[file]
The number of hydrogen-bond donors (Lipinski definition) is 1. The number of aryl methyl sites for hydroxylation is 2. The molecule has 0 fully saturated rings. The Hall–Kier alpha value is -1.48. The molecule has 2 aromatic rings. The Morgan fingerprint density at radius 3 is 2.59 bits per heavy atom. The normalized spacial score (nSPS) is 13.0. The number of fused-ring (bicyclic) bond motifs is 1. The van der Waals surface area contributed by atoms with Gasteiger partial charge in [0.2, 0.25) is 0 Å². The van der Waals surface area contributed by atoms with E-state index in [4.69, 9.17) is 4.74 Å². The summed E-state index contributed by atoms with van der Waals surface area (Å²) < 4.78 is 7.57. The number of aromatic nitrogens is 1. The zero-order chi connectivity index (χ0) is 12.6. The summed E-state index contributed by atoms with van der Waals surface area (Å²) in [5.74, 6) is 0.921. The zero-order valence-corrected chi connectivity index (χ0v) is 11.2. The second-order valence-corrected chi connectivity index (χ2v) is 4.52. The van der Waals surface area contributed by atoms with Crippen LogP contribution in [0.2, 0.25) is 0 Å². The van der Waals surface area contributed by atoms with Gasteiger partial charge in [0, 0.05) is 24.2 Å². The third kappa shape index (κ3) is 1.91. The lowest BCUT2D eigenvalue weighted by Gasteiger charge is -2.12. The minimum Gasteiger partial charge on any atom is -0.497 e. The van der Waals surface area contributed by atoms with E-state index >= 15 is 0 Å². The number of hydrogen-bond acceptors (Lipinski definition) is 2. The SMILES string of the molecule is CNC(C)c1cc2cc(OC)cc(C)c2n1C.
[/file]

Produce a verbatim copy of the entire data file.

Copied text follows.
The number of hydrogen-bond donors (Lipinski definition) is 1. The number of aryl methyl sites for hydroxylation is 2. The molecule has 0 fully saturated rings. The Hall–Kier alpha value is -1.48. The molecule has 2 aromatic rings. The Morgan fingerprint density at radius 3 is 2.59 bits per heavy atom. The normalized spacial score (nSPS) is 13.0. The number of fused-ring (bicyclic) bond motifs is 1. The van der Waals surface area contributed by atoms with Gasteiger partial charge in [0.2, 0.25) is 0 Å². The van der Waals surface area contributed by atoms with E-state index in [4.69, 9.17) is 4.74 Å². The summed E-state index contributed by atoms with van der Waals surface area (Å²) < 4.78 is 7.57. The number of aromatic nitrogens is 1. The zero-order chi connectivity index (χ0) is 12.6. The summed E-state index contributed by atoms with van der Waals surface area (Å²) in [5.74, 6) is 0.921. The zero-order valence-corrected chi connectivity index (χ0v) is 11.2. The second-order valence-corrected chi connectivity index (χ2v) is 4.52. The van der Waals surface area contributed by atoms with Crippen LogP contribution in [0.2, 0.25) is 0 Å². The van der Waals surface area contributed by atoms with Gasteiger partial charge in [0, 0.05) is 24.2 Å². The third kappa shape index (κ3) is 1.91. The lowest BCUT2D eigenvalue weighted by Gasteiger charge is -2.12. The minimum Gasteiger partial charge on any atom is -0.497 e. The van der Waals surface area contributed by atoms with E-state index >= 15 is 0 Å². The number of hydrogen-bond acceptors (Lipinski definition) is 2. The SMILES string of the molecule is CNC(C)c1cc2cc(OC)cc(C)c2n1C.